‘By work, all things increase and grow’
McGill University in Montreal, Canada was founded in 1813. Offering over 300 fields of study, McGill has earned itself recognition amongst elite universities such as Harvard, University of Toronto, Princeton and Yale. Many consider McGill to be a member of the ‘Canadian Ivys’ due to its age, alumni and research-orientated academia.
Arts Building: the signature building of McGill’s downtown campus. It is currently undergoing restorative stabilisation, a project costing $1.05 million.
Strathcona – Anatomy and Dentistry Building: this building features a stained-glass window commemorating members of the Medical Faculty who died or fought in World War I.
McGill University, named after founder James McGill, has strong ties to the Universities of Edinburgh and Glasgow, where James McGill himself was educated. Three simple granite blocks cut into varying sizes were reassembled into a bench and installed on each landing of the Queen’s stairway.
One of three benches designed to celebrate McGill’s Scottish antecedents. Each bench features a unique assembly, representing the three universities; made of the same stone, but each unique in its form and expression.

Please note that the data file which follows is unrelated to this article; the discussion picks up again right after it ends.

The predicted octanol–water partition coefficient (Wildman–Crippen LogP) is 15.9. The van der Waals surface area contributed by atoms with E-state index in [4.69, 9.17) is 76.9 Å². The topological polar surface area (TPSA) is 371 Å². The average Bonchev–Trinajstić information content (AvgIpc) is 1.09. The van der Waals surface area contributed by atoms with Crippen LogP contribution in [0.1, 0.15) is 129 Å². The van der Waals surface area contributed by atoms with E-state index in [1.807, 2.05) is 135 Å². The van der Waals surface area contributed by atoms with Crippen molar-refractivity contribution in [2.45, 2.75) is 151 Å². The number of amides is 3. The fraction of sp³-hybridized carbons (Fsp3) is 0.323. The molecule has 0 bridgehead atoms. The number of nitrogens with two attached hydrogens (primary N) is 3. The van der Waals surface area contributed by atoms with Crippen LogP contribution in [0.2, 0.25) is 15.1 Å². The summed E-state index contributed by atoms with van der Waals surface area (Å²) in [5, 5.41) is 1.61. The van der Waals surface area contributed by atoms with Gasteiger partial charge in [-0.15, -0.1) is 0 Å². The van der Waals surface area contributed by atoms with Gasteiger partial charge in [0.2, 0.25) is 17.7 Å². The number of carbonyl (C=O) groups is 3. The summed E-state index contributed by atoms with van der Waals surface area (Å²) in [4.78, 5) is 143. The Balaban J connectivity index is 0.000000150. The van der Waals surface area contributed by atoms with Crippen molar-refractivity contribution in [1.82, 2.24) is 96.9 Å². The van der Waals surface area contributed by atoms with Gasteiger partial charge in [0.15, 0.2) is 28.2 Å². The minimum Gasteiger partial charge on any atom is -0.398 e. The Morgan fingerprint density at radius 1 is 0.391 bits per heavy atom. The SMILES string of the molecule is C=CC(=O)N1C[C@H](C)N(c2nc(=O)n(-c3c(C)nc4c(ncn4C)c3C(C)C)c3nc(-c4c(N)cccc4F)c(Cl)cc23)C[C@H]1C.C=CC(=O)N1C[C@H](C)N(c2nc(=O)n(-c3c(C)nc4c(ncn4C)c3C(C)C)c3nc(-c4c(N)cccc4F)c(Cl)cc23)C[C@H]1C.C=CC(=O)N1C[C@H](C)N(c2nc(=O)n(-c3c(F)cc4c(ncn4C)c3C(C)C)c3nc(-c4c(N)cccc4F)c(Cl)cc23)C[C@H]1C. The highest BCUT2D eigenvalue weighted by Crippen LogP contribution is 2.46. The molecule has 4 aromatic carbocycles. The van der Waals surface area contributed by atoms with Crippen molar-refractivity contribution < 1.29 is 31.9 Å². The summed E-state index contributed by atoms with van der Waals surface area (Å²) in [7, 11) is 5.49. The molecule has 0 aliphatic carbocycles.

McGill Library: boasting an impressive collection of over 6 million books including: Rare Books and Special Collection, and the Osler Library of the History of Medicine. Current plans for modernisation over the next decade include the development of an underground robotic storage facility, allowing the storage of print material enabling the expansion of study space.
‘The book though 5000 years’ by Vervliet, H.D.L. Writing of books became paramount for the preservation of thoughts and communication. Although the inventor of writing is unknown, it has been suggested that the writing of books began in Egypt through the representation of hieroglyphic signs.
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